Modeling outflow from the Ernest Henry Fe oxide Cu-Au deposit: implications for ore genesis and exploration
Mark, Geordie, Wilde, Andy, Oliver, Nicholas H.S., Williams, Patrick J., and Ryan, Chris G. (2005) Modeling outflow from the Ernest Henry Fe oxide Cu-Au deposit: implications for ore genesis and exploration. Journal of Geochemical Exploration, 85 (1). pp. 31-46.
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The Ernest Henry Fe oxide Cu–Au (IOCG) deposit (>ca. 1.51 Ga) is hosted by breccia produced during the waning stages of an evolving hydrothermal system that formed a number of tens of metres to a kilometre scale, pre- and syn-ore alteration halos, although no demonstrable patterns have been attributed to fluids expelled through the outflow zones. However, the recognition of a population of hypersaline fluid inclusions representing the ‘spent’ fluids after Cu–Au deposition at Ernest Henry provides the basis to model the geochemical characteristics of the deposit's outflow zones. Geochemical modeling at 300 °C was undertaken at both high and low fluid/rock ratios via FLUSH models involving three host rock types: (1) granite, (2) calc–silicate rock, and (3) graphitic schist. In models run at high fluid/rock ratios, all rock types are essentially fluid-buffered, and produce an albite–quartz–hematite–barite-rich assemblage, although in low fluid–rock environments, the pH, redox, and geochemical character of the host rock exerts a greater influence on the mineralogy of the alteration assemblages (e.g., andradite, Fe–chlorite, and magnetite). Significant sulphide mineralization was predicted in graphitic schist where sphalerite occurred in both low- and high-porosity models, which indicates the possibility of an association between high-temperature IOCG mineralization and lower temperature base metal mineralization.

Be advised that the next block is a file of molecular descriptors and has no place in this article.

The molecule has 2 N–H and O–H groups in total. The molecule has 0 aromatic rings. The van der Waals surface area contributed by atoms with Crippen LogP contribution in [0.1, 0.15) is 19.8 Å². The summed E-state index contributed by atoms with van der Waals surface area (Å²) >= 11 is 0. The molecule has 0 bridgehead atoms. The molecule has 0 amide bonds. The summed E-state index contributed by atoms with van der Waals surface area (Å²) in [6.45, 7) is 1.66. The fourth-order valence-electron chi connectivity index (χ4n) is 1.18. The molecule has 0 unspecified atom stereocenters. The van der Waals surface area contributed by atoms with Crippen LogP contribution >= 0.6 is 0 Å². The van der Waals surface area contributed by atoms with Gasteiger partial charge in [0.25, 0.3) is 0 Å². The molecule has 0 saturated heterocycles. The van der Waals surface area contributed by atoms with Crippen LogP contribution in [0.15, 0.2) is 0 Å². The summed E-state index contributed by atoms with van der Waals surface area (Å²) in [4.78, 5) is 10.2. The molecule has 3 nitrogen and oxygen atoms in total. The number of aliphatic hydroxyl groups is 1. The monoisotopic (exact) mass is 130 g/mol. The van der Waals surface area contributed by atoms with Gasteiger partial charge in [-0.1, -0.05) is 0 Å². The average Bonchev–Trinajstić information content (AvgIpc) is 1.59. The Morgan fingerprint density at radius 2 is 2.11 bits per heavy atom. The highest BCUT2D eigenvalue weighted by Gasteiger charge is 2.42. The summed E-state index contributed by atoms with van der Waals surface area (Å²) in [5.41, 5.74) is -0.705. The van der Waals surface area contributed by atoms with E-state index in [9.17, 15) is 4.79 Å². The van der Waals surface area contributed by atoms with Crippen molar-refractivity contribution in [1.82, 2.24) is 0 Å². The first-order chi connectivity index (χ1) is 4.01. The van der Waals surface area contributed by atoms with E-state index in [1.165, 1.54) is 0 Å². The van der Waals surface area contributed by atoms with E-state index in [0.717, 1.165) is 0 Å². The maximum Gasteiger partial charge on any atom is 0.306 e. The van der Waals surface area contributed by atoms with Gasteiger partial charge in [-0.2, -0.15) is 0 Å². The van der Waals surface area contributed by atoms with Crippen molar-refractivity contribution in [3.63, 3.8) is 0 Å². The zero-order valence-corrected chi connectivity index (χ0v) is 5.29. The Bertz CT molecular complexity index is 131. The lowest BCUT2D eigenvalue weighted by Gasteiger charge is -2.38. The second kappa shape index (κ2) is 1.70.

Cooling experiments (from 300 to 100 °C) using the ‘spent fluids’ predict early high-T (300–200 °C) Na-, Ca-, Fe-, and Mn-rich, magnetite-bearing hydrothermal associations, whereas with cooling to below 200 °C, and with progressive fluid–rock interaction, the system produces rhodochrosite-bearing, hematite–quartz–muscovite–barite-rich assemblages. These results show that the radical geochemical and mineralogical changes associated with cooling and progressive fluid influx are likely to be accompanied by major transformations in the geophysical expression (e.g., spectral and magnetic character) of the alteration in the outflow zone, and highlight the potential link between magnetite- and hematite-bearing IOCG hydrothermal systems.
|Item Type:||Article (Refereed Research - C1)|
|Keywords:||Fe oxide Cu-Au mineralization; geochemical modeling; geochemist's workbench|
|Date Deposited:||17 Sep 2009 05:37|
|SEO Codes:||84 MINERAL RESOURCES (excl. Energy Resources) > 8499 Other Mineral Resources (excl. Energy Resources) > 849999 Mineral Resources (excl. Energy Resources) not elsewhere classified @ 100%|
|Citation Count from Web of Science||